Sunday, 22 July 2012
Cadel Evans unwittingly helped sew the seeds of his own demise a year ago, inspiring Brad Wiggins with an historic Tour de France win.
Just as Evans was the first Australian to win the Tour last year, on Sunday Wiggins will become the first British rider to achieve cycling's highest honour.
After Wiggins won Saturday's time trial to all but confirm his overall victory, he again mentioned the inspiration that Evans gave him.
Evans has struggled in this Tour and will finish seventh overall.
Wiggins crashed out early in last year's Tour with a broken collarbone and then watched the rest of the race on television.
"I watched Cadel in Grenoble win the Tour," Wiggins said.
"I was inspired, I was a kid again. That's what cycling is about."
An emotional Wiggins also said his Australian father Gary was on his mind during Saturday's time trial.
Gary, a former track rider who died in suspicious circumstances in country NSW four years ago, left his wife and son when Brad was a toddler.
They always had a tenuous relationship, but scrapbooks full of Brad's cycling exploits were found in Gary's flat after his death.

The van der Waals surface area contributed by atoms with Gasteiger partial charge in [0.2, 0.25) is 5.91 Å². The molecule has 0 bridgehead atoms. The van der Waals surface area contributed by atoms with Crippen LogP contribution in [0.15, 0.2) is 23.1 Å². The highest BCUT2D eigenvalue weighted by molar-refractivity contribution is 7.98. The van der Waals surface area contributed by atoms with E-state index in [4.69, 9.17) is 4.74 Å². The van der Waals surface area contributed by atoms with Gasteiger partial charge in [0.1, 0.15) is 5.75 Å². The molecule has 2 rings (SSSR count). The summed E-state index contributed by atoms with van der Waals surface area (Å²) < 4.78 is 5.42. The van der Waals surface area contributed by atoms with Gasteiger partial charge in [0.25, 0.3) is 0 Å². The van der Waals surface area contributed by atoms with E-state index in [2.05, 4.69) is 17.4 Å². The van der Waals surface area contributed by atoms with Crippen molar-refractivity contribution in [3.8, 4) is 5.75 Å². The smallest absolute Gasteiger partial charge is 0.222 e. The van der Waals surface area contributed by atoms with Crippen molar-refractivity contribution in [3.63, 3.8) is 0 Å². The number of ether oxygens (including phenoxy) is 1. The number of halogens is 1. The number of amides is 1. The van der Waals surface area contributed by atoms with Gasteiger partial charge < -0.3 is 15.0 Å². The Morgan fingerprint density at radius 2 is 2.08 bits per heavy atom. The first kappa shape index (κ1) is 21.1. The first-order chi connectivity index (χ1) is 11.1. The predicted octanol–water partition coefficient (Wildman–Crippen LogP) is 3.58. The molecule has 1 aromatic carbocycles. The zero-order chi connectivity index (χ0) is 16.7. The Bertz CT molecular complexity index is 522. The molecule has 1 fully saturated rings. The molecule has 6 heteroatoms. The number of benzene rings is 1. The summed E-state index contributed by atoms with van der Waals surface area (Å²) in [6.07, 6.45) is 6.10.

"The last 10km I was thinking about things to spur me on to go even harder," Wiggins said of his time trial.
"I was just thinking back to my childhood, my father leaving us when I was a kid, growing up with my mum in a flat and then my grandfather brought me up.
"He was my father, my role model."
Wiggins, a straight-talking character, alluded to the sport's doping scourge when he responded to criticisms that this Tour had been boring.
Wiggins' Sky team have dominated the race.
"If we're riding 450 watts, someone would need to sustain 500 watts in a 20-minute climb to stay away," Wiggins said.
"It's not possible anymore, unless you've got an extra couple of litres of blood."
Wiggins beat teammate Chris Froome emphatically in the time trial by a minute and 16 seconds, ending speculation about whether Sky were right in making Wiggins their Tour leader.
Froome was stronger in the mountains, but Wiggins' overall margin was 3:21.
Even allowing for the 1:20 that Froome lost with a stage-one puncture, Wiggins is a worthy winner and he again dismissed speculation of rivalry between them.
"The truth is that Chris and I had lunch together before the time trial today," he said.
"There is no problem.
"The reason we've been good for the last three weeks is that we've ridden together as a team."
After his media conference ended, Wiggins suddenly returned to the stage.
"I know I can be a pain in the arse at times with the press, I am only human," he said.
"But I just wanted to say thanks to everyone ... for putting up with me - all year, actually."